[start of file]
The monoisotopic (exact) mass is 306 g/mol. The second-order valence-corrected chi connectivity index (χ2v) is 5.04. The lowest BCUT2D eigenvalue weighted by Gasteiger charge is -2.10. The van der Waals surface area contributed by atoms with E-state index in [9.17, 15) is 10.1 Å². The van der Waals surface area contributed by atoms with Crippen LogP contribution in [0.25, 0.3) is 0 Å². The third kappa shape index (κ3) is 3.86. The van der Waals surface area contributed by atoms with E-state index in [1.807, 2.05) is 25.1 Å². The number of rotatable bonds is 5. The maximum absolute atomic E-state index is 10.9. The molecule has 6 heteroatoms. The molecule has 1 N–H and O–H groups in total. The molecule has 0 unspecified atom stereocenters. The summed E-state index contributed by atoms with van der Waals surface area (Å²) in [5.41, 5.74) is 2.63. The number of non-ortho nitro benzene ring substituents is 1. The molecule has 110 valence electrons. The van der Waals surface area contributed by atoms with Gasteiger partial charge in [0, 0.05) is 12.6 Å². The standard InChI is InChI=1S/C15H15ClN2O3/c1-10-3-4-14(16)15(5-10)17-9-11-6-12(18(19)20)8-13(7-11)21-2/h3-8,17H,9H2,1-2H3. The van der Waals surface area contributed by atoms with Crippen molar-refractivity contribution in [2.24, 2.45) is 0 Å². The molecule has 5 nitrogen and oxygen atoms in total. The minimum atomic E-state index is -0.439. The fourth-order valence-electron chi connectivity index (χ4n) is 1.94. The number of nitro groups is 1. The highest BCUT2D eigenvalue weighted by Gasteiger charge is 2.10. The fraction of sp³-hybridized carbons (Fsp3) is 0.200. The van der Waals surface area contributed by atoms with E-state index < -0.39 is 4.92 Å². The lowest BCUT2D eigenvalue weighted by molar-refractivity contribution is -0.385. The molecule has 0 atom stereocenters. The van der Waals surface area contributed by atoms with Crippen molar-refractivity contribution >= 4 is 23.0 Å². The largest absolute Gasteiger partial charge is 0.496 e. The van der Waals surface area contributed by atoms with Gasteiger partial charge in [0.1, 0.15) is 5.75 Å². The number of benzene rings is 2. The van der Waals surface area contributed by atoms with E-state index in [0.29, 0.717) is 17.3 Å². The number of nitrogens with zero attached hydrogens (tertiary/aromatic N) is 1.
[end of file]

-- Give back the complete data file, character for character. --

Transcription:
The monoisotopic (exact) mass is 306 g/mol. The second-order valence-corrected chi connectivity index (χ2v) is 5.04. The lowest BCUT2D eigenvalue weighted by Gasteiger charge is -2.10. The van der Waals surface area contributed by atoms with E-state index in [9.17, 15) is 10.1 Å². The van der Waals surface area contributed by atoms with Crippen LogP contribution in [0.25, 0.3) is 0 Å². The third kappa shape index (κ3) is 3.86. The van der Waals surface area contributed by atoms with E-state index in [1.807, 2.05) is 25.1 Å². The number of rotatable bonds is 5. The maximum absolute atomic E-state index is 10.9. The molecule has 6 heteroatoms. The molecule has 1 N–H and O–H groups in total. The molecule has 0 unspecified atom stereocenters. The summed E-state index contributed by atoms with van der Waals surface area (Å²) in [5.41, 5.74) is 2.63. The number of non-ortho nitro benzene ring substituents is 1. The molecule has 110 valence electrons. The van der Waals surface area contributed by atoms with Gasteiger partial charge in [0, 0.05) is 12.6 Å². The standard InChI is InChI=1S/C15H15ClN2O3/c1-10-3-4-14(16)15(5-10)17-9-11-6-12(18(19)20)8-13(7-11)21-2/h3-8,17H,9H2,1-2H3. The van der Waals surface area contributed by atoms with Crippen molar-refractivity contribution in [2.24, 2.45) is 0 Å². The molecule has 5 nitrogen and oxygen atoms in total. The minimum atomic E-state index is -0.439. The fourth-order valence-electron chi connectivity index (χ4n) is 1.94. The number of nitro groups is 1. The highest BCUT2D eigenvalue weighted by Gasteiger charge is 2.10. The fraction of sp³-hybridized carbons (Fsp3) is 0.200. The van der Waals surface area contributed by atoms with E-state index < -0.39 is 4.92 Å². The lowest BCUT2D eigenvalue weighted by molar-refractivity contribution is -0.385. The molecule has 0 atom stereocenters. The van der Waals surface area contributed by atoms with Crippen molar-refractivity contribution >= 4 is 23.0 Å². The largest absolute Gasteiger partial charge is 0.496 e. The van der Waals surface area contributed by atoms with Gasteiger partial charge in [0.1, 0.15) is 5.75 Å². The number of benzene rings is 2. The van der Waals surface area contributed by atoms with E-state index in [0.29, 0.717) is 17.3 Å². The number of nitrogens with zero attached hydrogens (tertiary/aromatic N) is 1.